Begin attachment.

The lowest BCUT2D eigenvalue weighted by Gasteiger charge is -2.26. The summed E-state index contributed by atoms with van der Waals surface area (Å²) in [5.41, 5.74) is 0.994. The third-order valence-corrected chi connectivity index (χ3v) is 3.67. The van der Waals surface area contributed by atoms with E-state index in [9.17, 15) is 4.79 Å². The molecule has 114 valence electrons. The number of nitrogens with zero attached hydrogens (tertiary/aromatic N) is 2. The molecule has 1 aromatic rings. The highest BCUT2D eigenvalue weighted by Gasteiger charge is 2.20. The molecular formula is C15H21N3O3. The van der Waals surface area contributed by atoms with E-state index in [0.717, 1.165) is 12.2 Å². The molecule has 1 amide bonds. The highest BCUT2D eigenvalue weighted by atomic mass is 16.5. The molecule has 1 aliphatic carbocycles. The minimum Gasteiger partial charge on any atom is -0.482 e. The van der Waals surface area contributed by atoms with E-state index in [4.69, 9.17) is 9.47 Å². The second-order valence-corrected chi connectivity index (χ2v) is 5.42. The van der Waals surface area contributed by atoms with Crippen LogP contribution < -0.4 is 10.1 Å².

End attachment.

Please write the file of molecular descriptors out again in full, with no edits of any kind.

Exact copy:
The lowest BCUT2D eigenvalue weighted by Gasteiger charge is -2.26. The summed E-state index contributed by atoms with van der Waals surface area (Å²) in [5.41, 5.74) is 0.994. The third-order valence-corrected chi connectivity index (χ3v) is 3.67. The van der Waals surface area contributed by atoms with E-state index in [9.17, 15) is 4.79 Å². The molecule has 114 valence electrons. The number of nitrogens with zero attached hydrogens (tertiary/aromatic N) is 2. The molecule has 1 aromatic rings. The highest BCUT2D eigenvalue weighted by Gasteiger charge is 2.20. The molecular formula is C15H21N3O3. The van der Waals surface area contributed by atoms with E-state index in [0.717, 1.165) is 12.2 Å². The molecule has 1 amide bonds. The highest BCUT2D eigenvalue weighted by atomic mass is 16.5. The molecule has 1 aliphatic carbocycles. The minimum Gasteiger partial charge on any atom is -0.482 e. The van der Waals surface area contributed by atoms with E-state index in [4.69, 9.17) is 9.47 Å². The second-order valence-corrected chi connectivity index (χ2v) is 5.42. The van der Waals surface area contributed by atoms with Crippen LogP contribution < -0.4 is 10.1 Å².